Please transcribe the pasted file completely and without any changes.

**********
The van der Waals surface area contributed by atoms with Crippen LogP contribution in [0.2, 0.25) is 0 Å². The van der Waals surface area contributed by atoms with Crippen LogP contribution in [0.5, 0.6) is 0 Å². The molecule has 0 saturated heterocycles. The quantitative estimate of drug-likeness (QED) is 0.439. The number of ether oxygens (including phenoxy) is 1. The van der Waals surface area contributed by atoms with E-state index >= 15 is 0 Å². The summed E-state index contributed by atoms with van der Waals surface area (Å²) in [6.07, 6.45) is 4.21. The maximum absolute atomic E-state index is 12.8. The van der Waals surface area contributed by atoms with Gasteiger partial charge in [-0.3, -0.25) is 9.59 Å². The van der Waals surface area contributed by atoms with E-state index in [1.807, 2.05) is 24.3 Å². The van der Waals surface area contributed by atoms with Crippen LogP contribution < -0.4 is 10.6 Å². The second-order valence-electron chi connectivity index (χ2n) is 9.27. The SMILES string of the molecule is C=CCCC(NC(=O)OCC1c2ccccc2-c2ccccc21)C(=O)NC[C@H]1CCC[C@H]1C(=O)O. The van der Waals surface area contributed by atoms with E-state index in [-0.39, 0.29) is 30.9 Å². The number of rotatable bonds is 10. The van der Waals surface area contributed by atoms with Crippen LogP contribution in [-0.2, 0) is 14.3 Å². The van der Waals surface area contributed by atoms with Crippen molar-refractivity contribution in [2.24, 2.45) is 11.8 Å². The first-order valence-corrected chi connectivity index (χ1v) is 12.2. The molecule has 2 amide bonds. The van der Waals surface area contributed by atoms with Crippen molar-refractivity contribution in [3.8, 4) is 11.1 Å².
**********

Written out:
The van der Waals surface area contributed by atoms with Crippen LogP contribution in [0.2, 0.25) is 0 Å². The van der Waals surface area contributed by atoms with Crippen LogP contribution in [0.5, 0.6) is 0 Å². The molecule has 0 saturated heterocycles. The quantitative estimate of drug-likeness (QED) is 0.439. The number of ether oxygens (including phenoxy) is 1. The van der Waals surface area contributed by atoms with E-state index >= 15 is 0 Å². The summed E-state index contributed by atoms with van der Waals surface area (Å²) in [6.07, 6.45) is 4.21. The maximum absolute atomic E-state index is 12.8. The van der Waals surface area contributed by atoms with Gasteiger partial charge in [-0.3, -0.25) is 9.59 Å². The van der Waals surface area contributed by atoms with E-state index in [1.807, 2.05) is 24.3 Å². The van der Waals surface area contributed by atoms with Crippen LogP contribution < -0.4 is 10.6 Å². The second-order valence-electron chi connectivity index (χ2n) is 9.27. The SMILES string of the molecule is C=CCCC(NC(=O)OCC1c2ccccc2-c2ccccc21)C(=O)NC[C@H]1CCC[C@H]1C(=O)O. The van der Waals surface area contributed by atoms with E-state index in [-0.39, 0.29) is 30.9 Å². The number of rotatable bonds is 10. The van der Waals surface area contributed by atoms with Crippen LogP contribution in [-0.2, 0) is 14.3 Å². The van der Waals surface area contributed by atoms with Crippen molar-refractivity contribution in [2.24, 2.45) is 11.8 Å². The first-order valence-corrected chi connectivity index (χ1v) is 12.2. The molecule has 2 amide bonds. The van der Waals surface area contributed by atoms with Crippen molar-refractivity contribution in [3.8, 4) is 11.1 Å².